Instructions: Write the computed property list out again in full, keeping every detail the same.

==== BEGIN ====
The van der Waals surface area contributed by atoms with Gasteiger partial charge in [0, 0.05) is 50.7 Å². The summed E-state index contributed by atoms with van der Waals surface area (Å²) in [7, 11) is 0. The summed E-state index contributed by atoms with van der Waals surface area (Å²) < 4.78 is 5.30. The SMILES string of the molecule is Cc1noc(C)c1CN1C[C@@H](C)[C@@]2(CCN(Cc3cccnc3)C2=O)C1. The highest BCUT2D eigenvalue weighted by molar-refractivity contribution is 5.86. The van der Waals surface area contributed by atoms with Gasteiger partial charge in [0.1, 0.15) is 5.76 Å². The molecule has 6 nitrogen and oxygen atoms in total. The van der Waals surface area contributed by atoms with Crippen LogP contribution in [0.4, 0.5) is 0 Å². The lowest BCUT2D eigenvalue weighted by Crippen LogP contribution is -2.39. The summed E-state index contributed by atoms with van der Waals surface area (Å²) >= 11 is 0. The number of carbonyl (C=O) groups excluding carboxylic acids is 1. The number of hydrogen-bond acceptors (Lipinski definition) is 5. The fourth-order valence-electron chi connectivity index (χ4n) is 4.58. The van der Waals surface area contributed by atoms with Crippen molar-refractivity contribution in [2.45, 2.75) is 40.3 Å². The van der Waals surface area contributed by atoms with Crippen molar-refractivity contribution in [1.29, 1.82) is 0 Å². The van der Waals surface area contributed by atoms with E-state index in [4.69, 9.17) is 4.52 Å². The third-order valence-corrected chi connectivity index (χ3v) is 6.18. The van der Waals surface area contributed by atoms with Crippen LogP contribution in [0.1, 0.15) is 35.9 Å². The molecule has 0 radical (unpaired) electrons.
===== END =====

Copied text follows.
The van der Waals surface area contributed by atoms with Gasteiger partial charge in [0, 0.05) is 50.7 Å². The summed E-state index contributed by atoms with van der Waals surface area (Å²) in [7, 11) is 0. The summed E-state index contributed by atoms with van der Waals surface area (Å²) < 4.78 is 5.30. The SMILES string of the molecule is Cc1noc(C)c1CN1C[C@@H](C)[C@@]2(CCN(Cc3cccnc3)C2=O)C1. The highest BCUT2D eigenvalue weighted by molar-refractivity contribution is 5.86. The van der Waals surface area contributed by atoms with Gasteiger partial charge in [0.1, 0.15) is 5.76 Å². The molecule has 6 nitrogen and oxygen atoms in total. The van der Waals surface area contributed by atoms with Crippen LogP contribution in [0.4, 0.5) is 0 Å². The lowest BCUT2D eigenvalue weighted by Crippen LogP contribution is -2.39. The summed E-state index contributed by atoms with van der Waals surface area (Å²) >= 11 is 0. The number of carbonyl (C=O) groups excluding carboxylic acids is 1. The number of hydrogen-bond acceptors (Lipinski definition) is 5. The fourth-order valence-electron chi connectivity index (χ4n) is 4.58. The van der Waals surface area contributed by atoms with Crippen molar-refractivity contribution in [2.45, 2.75) is 40.3 Å². The van der Waals surface area contributed by atoms with Crippen molar-refractivity contribution in [1.29, 1.82) is 0 Å². The van der Waals surface area contributed by atoms with E-state index in [4.69, 9.17) is 4.52 Å². The third-order valence-corrected chi connectivity index (χ3v) is 6.18. The van der Waals surface area contributed by atoms with Crippen LogP contribution in [0.1, 0.15) is 35.9 Å². The molecule has 0 radical (unpaired) electrons.